At approximately 2 p.m. on July 22, 2013, Kane County Dispatch received notification of a 27-year-old female suffering from heat-related stress about one half of a mile from the Wire Pass Trailhead while returning from a hike to The Wave. The female, Elisabeth Ann Bervel from Mesa, Arizona, was hiking with her husband Anthony Bervel. It was a special day for the Bervels because it was their fifth wedding anniversary. They were looking forward to the hike using the tickets they had acquired from the online lottery drawing seven months ago. They had spent the last seven months preparing for the trip by reviewing the information provided by a BLM informational packet about the hike, as well as online reviews by other hikers trying to make sure they were prepared for the outing.

The couple began their hike about 8 a.m. (Utah time). They occasionally met with other hikers making the same trip. After spending some time at The Wave, they began their return trip to the trailhead. They lost the trail a couple of times on the way back, which would have been during the hot part of the day by then, and spent a couple of extra hours trying to find the correct path back to their vehicle. The couple of extra hours in the heat and hiking in the sand took their toll on Elisabeth and her legs finally gave out and she could go no farther. Anthony hiked for a ways to find a cell phone signal and made a call for help.

Because of the serious condition of Mrs. Bervel, a medical helicopter was dispatched from Page, Arizona, to fly directly to the scene. A Kane County Sheriff’s deputy and an ambulance from Big Water, Utah, were also dispatched to respond by ground. When the helicopter arrived, Elisabeth was already in cardiac arrest. They tried performing CPR, but were unable to revive her.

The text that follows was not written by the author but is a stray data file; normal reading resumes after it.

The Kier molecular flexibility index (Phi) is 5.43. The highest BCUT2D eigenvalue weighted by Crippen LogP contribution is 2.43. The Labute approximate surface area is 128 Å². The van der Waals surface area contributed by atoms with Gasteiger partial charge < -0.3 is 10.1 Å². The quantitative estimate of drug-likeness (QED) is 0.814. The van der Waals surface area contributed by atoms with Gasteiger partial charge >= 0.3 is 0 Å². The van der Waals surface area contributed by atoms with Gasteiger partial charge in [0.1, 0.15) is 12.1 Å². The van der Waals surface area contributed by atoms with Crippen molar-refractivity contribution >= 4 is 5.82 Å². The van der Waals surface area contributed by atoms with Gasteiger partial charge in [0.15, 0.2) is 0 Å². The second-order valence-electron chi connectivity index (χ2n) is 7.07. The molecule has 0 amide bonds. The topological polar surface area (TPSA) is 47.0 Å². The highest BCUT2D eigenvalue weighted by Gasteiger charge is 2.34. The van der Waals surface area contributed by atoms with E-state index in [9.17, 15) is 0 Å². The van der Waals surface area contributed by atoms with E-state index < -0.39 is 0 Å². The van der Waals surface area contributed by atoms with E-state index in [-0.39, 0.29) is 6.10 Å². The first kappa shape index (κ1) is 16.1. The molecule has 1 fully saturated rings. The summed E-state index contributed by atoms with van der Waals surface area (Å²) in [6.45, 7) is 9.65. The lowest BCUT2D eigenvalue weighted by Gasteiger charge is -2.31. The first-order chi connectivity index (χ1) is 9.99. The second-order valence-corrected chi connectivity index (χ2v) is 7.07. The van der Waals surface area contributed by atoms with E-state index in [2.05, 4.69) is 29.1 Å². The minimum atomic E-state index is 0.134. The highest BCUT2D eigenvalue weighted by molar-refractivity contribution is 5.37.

Elisabeth’s body was transported by the helicopter to the Kanab Utah Airport where she was transferred to the care of Mosdell Mortuary under the direction of Sheriff Smith, the Medical Investigator for Kane County. The body will be transported to the Utah State Medical Examiner’s Office in Salt Lake City. The cause of death is still under investigation.

The Bervels have two sons, ages four and five, who were with family in Arizona.

This event once again demonstrates the inherent risks associated with hiking in southern Utah’s desert country this time of year. Even though the Bervels had tried to make sure they were prepared for this hike, the elements proved to be stronger. This makes four hiking-related deaths this summer in Kane County. Three of those deaths have been in close proximity on the trail to The Wave, and the fourth occurring at another popular hiking spot off of the Hole in the Rock Road, south of Escalante, Utah. The ages of the deceased have ranged from 27 to 70 years of age.